Sex assault victim sues DLNR, fired state cop


A woman who was a minor when she was sexually assaulted by an on-duty state Department of Land and Natural Resources enforcement officer two years ago on a Hilo beach is suing the officer, since fired, and the state agency.

The civil suit, filed Dec. 27 in Hilo Circuit Court by attorneys Brian De Lima and Jeremy Butterfield, accuses the former Division of Conservation and Resources Enforcement officer, 41-year-old Ethan Ferguson, of assault, battery, false imprisonment and intentional infliction of emotional distress.


DLNR is accused in the complaint of negligent hiring, retention and/or supervision of Ferguson, and intentional infliction of emotional distress.

The victim, whom the Tribune-Herald isn’t identifying, is seeking unspecified general and special damages from both defendants, and punitive damages from Ferguson.

A Hilo jury took less than three hours to convict Ferguson of two counts of second-degree sexual assault and three counts of fourth-degree sexual assault for the Jan. 1, 2016, attack at Lalakea Beach Park in Hilo’s Keaukaha neighborhood. He was sentenced to 10 years in prison and is incarcerated at Saguaro Correctional Center in Arizona.

Ferguson will be required to register as a sex offender following his release from prison.

During the trial, the victim, who was 16 when the incident took place, testified that Ferguson took a pipe containing marijuana from her, led her to a secluded area at one end of the park, and gave her the options of “money, drugs or sex” to not arrest her.

The victim said after she replied she didn’t have any money or any more drugs and was unwilling to have sex, Ferguson pinned her down with his body, pulled up her tank top and bikini top and forced sex acts on her.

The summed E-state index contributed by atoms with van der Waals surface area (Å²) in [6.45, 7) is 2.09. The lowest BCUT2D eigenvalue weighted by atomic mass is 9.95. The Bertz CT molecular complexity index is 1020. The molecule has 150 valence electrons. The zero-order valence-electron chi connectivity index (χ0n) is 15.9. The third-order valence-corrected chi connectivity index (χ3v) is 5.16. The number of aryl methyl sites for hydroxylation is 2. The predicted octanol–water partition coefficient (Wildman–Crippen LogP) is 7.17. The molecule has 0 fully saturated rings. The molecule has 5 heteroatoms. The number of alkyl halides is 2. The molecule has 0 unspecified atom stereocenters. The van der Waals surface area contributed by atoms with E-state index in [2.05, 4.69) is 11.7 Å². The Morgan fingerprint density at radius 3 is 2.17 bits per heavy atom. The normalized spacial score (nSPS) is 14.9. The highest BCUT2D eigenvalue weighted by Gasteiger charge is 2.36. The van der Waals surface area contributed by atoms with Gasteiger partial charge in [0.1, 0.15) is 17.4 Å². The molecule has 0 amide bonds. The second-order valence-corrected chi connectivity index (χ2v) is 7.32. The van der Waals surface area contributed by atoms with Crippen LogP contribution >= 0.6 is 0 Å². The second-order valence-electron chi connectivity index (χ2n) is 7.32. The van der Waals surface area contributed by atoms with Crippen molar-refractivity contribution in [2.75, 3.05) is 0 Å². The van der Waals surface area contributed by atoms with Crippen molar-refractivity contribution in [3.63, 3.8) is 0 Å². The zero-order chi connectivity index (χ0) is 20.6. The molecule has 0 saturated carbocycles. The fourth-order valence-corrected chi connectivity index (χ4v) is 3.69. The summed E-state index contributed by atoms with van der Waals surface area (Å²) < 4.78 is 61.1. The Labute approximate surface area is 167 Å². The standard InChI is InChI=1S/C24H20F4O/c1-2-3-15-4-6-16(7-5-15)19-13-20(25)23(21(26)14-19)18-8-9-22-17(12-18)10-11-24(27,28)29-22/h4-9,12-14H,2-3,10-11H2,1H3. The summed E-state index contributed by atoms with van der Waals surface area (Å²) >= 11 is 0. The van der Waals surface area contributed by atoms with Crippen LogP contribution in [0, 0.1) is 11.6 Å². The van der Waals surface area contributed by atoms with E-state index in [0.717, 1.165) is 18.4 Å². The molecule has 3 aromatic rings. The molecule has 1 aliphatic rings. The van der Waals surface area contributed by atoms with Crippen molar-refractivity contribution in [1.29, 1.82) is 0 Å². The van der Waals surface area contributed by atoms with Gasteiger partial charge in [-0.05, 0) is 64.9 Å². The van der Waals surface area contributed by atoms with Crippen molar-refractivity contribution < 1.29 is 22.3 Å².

A Honolulu Police Department criminologist testified DNA matching Ferguson was found in the victim’s shorts.

Before he was hired in 2013 by DLNR, Ferguson was fired as a Honolulu police officer for misconduct. The lawsuit claims DLNR shouldn’t have hired Ferguson.

Pursuant to its own rules, the state’s largest law enforcement agency shredded Ferguson’s disciplinary files 30 months after the investigation that brought about his termination was initiated. According to an annual misconduct report to the state Legislature, he ran afoul of department superiors for falsifying documents and lying to supervisors about transporting a runaway juvenile girl.

The state acknowledges it knew Ferguson was fired but wasn’t given a reason for his dismissal, and a background check on him turned up no criminal convictions.

The Honolulu Police Department, however, said it told the state it shouldn’t hire Ferguson.

Ferguson is the son of Jackie Miyamoto-Ferguson, president of the Hawaii Government Employees Association, the union representing DOCARE officers. A DLNR statement on Feb. 22, 2017, the same day the jury convicted Ferguson, said that “had nothing to do with his hiring as a Division of Conservation and Resources Enforcement (DOCARE) officer and we have no record of her being listed as a reference.”

According to the statement, the agency “has implemented changes to its vetting process for all new hires. This includes extensive background and reference checks, additional evaluation and training for both officers and supervisors, and closer monitoring by supervisors.”

After Ferguson was charged Jan. 8, 2016, with the offenses for which he was later convicted, the DLNR stripped Ferguson of his badge and gun and put him on paid administrative leave until his conviction.

DLNR spokesman Dan Dennison said in a Tuesday email the department’s “standing policy is we don’t comment on pending litigation.”


De Lima’s office said Tuesday he was on vacation. A message left for Butterfield seeking comment wasn’t returned by press time.

Email John Burnett at

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